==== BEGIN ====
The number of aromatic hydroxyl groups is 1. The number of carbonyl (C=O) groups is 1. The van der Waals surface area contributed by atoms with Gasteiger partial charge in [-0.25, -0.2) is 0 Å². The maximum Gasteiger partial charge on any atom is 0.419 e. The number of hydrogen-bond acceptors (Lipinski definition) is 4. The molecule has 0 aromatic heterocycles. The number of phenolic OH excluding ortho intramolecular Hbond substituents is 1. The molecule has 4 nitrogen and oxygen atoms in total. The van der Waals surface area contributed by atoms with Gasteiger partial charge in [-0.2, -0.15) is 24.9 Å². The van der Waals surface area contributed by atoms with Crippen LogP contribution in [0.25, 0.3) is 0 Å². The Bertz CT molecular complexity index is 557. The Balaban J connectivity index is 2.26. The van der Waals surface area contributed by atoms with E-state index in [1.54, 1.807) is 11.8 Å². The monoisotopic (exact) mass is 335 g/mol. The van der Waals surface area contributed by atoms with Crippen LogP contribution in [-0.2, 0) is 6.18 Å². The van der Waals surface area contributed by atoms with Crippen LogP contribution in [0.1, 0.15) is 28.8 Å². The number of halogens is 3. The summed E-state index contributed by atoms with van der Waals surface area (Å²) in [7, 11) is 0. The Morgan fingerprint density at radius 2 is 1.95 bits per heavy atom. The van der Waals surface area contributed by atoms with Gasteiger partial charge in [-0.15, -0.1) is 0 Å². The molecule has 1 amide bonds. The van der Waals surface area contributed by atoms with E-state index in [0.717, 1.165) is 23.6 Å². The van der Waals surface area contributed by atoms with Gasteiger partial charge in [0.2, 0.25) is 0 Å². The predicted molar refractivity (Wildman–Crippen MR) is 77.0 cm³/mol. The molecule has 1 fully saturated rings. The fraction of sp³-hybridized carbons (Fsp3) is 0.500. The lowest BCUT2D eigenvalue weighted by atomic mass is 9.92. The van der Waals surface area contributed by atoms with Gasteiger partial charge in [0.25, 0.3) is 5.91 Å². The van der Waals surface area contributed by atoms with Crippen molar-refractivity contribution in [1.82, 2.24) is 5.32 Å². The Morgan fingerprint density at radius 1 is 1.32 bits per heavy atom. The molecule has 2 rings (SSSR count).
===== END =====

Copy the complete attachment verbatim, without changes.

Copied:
The number of aromatic hydroxyl groups is 1. The number of carbonyl (C=O) groups is 1. The van der Waals surface area contributed by atoms with Gasteiger partial charge in [-0.25, -0.2) is 0 Å². The maximum Gasteiger partial charge on any atom is 0.419 e. The number of hydrogen-bond acceptors (Lipinski definition) is 4. The molecule has 0 aromatic heterocycles. The number of phenolic OH excluding ortho intramolecular Hbond substituents is 1. The molecule has 4 nitrogen and oxygen atoms in total. The van der Waals surface area contributed by atoms with Gasteiger partial charge in [-0.2, -0.15) is 24.9 Å². The van der Waals surface area contributed by atoms with Crippen LogP contribution in [0.25, 0.3) is 0 Å². The Bertz CT molecular complexity index is 557. The Balaban J connectivity index is 2.26. The van der Waals surface area contributed by atoms with E-state index in [1.54, 1.807) is 11.8 Å². The monoisotopic (exact) mass is 335 g/mol. The van der Waals surface area contributed by atoms with Crippen LogP contribution in [-0.2, 0) is 6.18 Å². The van der Waals surface area contributed by atoms with Crippen LogP contribution in [0.1, 0.15) is 28.8 Å². The number of halogens is 3. The summed E-state index contributed by atoms with van der Waals surface area (Å²) in [7, 11) is 0. The Morgan fingerprint density at radius 2 is 1.95 bits per heavy atom. The van der Waals surface area contributed by atoms with Gasteiger partial charge in [-0.15, -0.1) is 0 Å². The molecule has 1 amide bonds. The van der Waals surface area contributed by atoms with E-state index in [0.717, 1.165) is 23.6 Å². The van der Waals surface area contributed by atoms with Gasteiger partial charge in [0.2, 0.25) is 0 Å². The predicted molar refractivity (Wildman–Crippen MR) is 77.0 cm³/mol. The molecule has 1 fully saturated rings. The fraction of sp³-hybridized carbons (Fsp3) is 0.500. The lowest BCUT2D eigenvalue weighted by atomic mass is 9.92. The van der Waals surface area contributed by atoms with Gasteiger partial charge in [0.25, 0.3) is 5.91 Å². The van der Waals surface area contributed by atoms with Crippen molar-refractivity contribution in [1.82, 2.24) is 5.32 Å². The Morgan fingerprint density at radius 1 is 1.32 bits per heavy atom. The molecule has 2 rings (SSSR count).